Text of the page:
Friday, 26 December 2014

Having closed the timing cover I found that the engine is too tight...something obviously binding .

Bush on timing side inlet camshaft clearly is still too close to shaft as it is shining bright.

Checking gap

checking matching gap on engine side of timing covering.

I have this spare timing cover but I note the bush in it is also shining bright showing rubbing.

Friday, 14 November 2014

Lowering height of cylinder as an experimental alternative to a longer conrod -required due to lower piston compression height.
Not easy when the task is just on the border of the capacity of my lathe. Low speed is the answer though.

Always seems a shame to have to strip everything apart at the end of the season but I am putting in a different engine so everything within the cradle must come out. I have tried doing it by leaving the gearbox in and raising the engine but it is more trouble than it is worth.

Having recently bought an old oil pump  found it to be seized through not used. This is very common as the main body is made from Mazak- the British trade name for Zamak. It is an alloy which shrinks with extended age. This feature is fine if used regularly as it takes up wear on the pump wheels but leads to seizure if left idle.
It was used due to being cheap and very easily die cast- being zinc based- for jobs like this. The only solution I have found is to dismantle the pump with great care - heat the body so that it is too hot to hold ( it is cold in the photo!) and use circlip pliers and much metal polish such as Brasso to free each impeller wheel round and then when each is done do it for the assembled pump.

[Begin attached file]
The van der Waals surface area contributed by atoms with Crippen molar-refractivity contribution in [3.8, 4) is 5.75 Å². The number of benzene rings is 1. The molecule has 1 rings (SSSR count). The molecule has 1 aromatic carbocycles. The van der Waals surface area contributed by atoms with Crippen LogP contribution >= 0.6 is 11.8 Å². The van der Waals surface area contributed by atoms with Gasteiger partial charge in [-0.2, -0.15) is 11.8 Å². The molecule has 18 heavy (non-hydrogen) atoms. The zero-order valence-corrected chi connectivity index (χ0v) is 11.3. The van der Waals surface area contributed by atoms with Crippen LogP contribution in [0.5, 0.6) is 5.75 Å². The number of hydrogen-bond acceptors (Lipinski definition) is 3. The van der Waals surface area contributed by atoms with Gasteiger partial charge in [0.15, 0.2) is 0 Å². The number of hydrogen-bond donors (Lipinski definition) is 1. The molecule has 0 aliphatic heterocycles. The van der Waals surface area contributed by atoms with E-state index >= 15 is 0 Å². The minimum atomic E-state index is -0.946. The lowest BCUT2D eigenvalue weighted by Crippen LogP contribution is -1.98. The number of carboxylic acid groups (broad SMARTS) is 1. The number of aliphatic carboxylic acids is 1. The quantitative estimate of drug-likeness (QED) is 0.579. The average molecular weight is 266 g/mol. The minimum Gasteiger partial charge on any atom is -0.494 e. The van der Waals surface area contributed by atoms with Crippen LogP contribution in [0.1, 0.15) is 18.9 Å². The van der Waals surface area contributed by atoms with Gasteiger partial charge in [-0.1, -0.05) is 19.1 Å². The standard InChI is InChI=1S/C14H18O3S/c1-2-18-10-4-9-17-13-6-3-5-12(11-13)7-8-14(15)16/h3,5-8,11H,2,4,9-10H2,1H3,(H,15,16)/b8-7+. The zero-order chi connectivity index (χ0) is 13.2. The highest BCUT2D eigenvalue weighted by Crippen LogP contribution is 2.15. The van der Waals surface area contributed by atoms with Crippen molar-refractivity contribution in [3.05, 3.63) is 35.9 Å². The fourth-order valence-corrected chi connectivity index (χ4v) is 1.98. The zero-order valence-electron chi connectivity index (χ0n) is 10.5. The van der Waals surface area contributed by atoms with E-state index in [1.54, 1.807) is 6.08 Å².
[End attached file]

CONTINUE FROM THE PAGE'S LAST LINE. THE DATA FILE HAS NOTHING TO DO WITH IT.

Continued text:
Wednesday, 5 November 2014

Now that the season is over and work can start on the bike I decided to build a new engine with a lighter flywheel after having much thought over the pros and cons of flywheel weight. There is much in the way of arguments for ' heavy' as the momentum gives explosive acceleration due to the kinetic energy stored in the flywheels when the lights turn green.
However I am experimenting with a badly corroded set of flywheels so they would have needed dressing anyway. I loath turning cast iron as it comes off as crumbly dust which gets everywhere. I have heard of people trying a magnet at the tool to try and collect it but I just brush it down.

Tuesday, 14 October 2014

Woke at 0400 hrs to find that on Sunday morning the 12th Oct that at there was heavy fog. Set off anyway in the dark icy fog heading for the last event of the season at York- over 5 hrs much of it in the fog.

 Was hopeful that engine problems were now rectified. Saw the sunrise on the A66 heading for Scotch Corner and the start of the run down the east coast to York.

Got there to find that the fog was even thicker at the track. Waited until lunchtime but showed no sign of clearing. Headed back for long drive and found the fog had cleared on the M1 but too late to turn back; plus I had no way of knowing if it was still bad in York.

An unhappy end to the season.

Monday, 14 July 2014

Driving though glorious Yorkshire on Sunday morning I saw many of the yellow painted bikes as a tribute to the Tour de France...unfortunately the weather was not as kind for the York raceway sprint meeting I attended. It was wet. The great  organisers as is common practice let the cars have much of the early time when it looked like it might dry up.... this delay for bikers meant we did not have much time for spanner work if things were needing it.

When things did go wrong and the old girl refused to pick up revs...... I found the primary chain was so tight you could play a tune on time home for a 5 hours drive.

You can see the wet here. I don't mean me.

...these pics are Richard  Cravens wonderfully developed Vincent / Norton....I took at York. Quite a character...but don't be fooled...he still shows  the young guns the way.

Monday, 30 June 2014

Always a good idea to try positioning new bare flywheels with a length of wooden broom handle in place of mainshaft to check all is approximately as calculated. Not least the available distance between them for the conrod !

A crack in the originals can be clearly seen close up running towards the mainshaft from the oil feed outlet on the inner wall . Probably would not get much worse if only subjected to light road use but sprinting is too much of a risk.

Norton simply used cast iron for their road going OHV singles so it is to be expected that after a half century of use this might be weak spot to reveal itself.